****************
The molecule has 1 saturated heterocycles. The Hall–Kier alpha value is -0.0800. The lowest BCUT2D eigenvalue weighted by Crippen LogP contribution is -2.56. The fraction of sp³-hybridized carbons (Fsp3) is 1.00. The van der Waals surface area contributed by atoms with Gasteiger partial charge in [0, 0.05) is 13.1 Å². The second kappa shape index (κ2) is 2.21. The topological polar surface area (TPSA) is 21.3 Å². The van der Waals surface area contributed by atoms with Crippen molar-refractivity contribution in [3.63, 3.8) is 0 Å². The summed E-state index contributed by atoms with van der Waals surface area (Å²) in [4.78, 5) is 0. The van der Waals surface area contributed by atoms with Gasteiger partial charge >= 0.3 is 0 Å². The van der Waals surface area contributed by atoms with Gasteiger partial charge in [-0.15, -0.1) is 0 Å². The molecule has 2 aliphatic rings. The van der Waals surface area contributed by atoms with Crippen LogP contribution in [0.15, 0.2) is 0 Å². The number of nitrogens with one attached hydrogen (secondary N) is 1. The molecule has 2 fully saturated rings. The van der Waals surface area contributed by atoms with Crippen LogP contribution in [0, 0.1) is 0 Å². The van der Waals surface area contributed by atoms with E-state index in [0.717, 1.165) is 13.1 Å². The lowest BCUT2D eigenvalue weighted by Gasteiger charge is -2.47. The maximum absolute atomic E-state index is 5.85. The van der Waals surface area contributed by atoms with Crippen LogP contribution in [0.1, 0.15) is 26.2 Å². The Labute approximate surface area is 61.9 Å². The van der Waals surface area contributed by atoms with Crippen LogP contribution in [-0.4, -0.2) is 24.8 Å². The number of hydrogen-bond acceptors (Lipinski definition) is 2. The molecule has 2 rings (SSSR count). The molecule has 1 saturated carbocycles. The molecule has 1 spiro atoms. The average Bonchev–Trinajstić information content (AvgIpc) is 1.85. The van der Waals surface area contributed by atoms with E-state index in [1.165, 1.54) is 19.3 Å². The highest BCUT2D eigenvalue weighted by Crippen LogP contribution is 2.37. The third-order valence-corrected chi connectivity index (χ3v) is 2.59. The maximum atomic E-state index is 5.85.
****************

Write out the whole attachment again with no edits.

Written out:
The molecule has 1 saturated heterocycles. The Hall–Kier alpha value is -0.0800. The lowest BCUT2D eigenvalue weighted by Crippen LogP contribution is -2.56. The fraction of sp³-hybridized carbons (Fsp3) is 1.00. The van der Waals surface area contributed by atoms with Gasteiger partial charge in [0, 0.05) is 13.1 Å². The second kappa shape index (κ2) is 2.21. The topological polar surface area (TPSA) is 21.3 Å². The van der Waals surface area contributed by atoms with Crippen molar-refractivity contribution in [3.63, 3.8) is 0 Å². The summed E-state index contributed by atoms with van der Waals surface area (Å²) in [4.78, 5) is 0. The van der Waals surface area contributed by atoms with Gasteiger partial charge >= 0.3 is 0 Å². The van der Waals surface area contributed by atoms with Gasteiger partial charge in [-0.15, -0.1) is 0 Å². The molecule has 2 aliphatic rings. The van der Waals surface area contributed by atoms with Crippen LogP contribution in [0.15, 0.2) is 0 Å². The number of nitrogens with one attached hydrogen (secondary N) is 1. The molecule has 2 fully saturated rings. The van der Waals surface area contributed by atoms with Crippen LogP contribution in [0, 0.1) is 0 Å². The van der Waals surface area contributed by atoms with E-state index in [0.717, 1.165) is 13.1 Å². The lowest BCUT2D eigenvalue weighted by Gasteiger charge is -2.47. The maximum absolute atomic E-state index is 5.85. The van der Waals surface area contributed by atoms with Crippen LogP contribution in [0.1, 0.15) is 26.2 Å². The Labute approximate surface area is 61.9 Å². The van der Waals surface area contributed by atoms with Crippen LogP contribution in [-0.4, -0.2) is 24.8 Å². The number of hydrogen-bond acceptors (Lipinski definition) is 2. The molecule has 2 rings (SSSR count). The molecule has 1 saturated carbocycles. The molecule has 1 spiro atoms. The average Bonchev–Trinajstić information content (AvgIpc) is 1.85. The van der Waals surface area contributed by atoms with E-state index in [1.165, 1.54) is 19.3 Å². The highest BCUT2D eigenvalue weighted by Crippen LogP contribution is 2.37. The third-order valence-corrected chi connectivity index (χ3v) is 2.59. The maximum atomic E-state index is 5.85.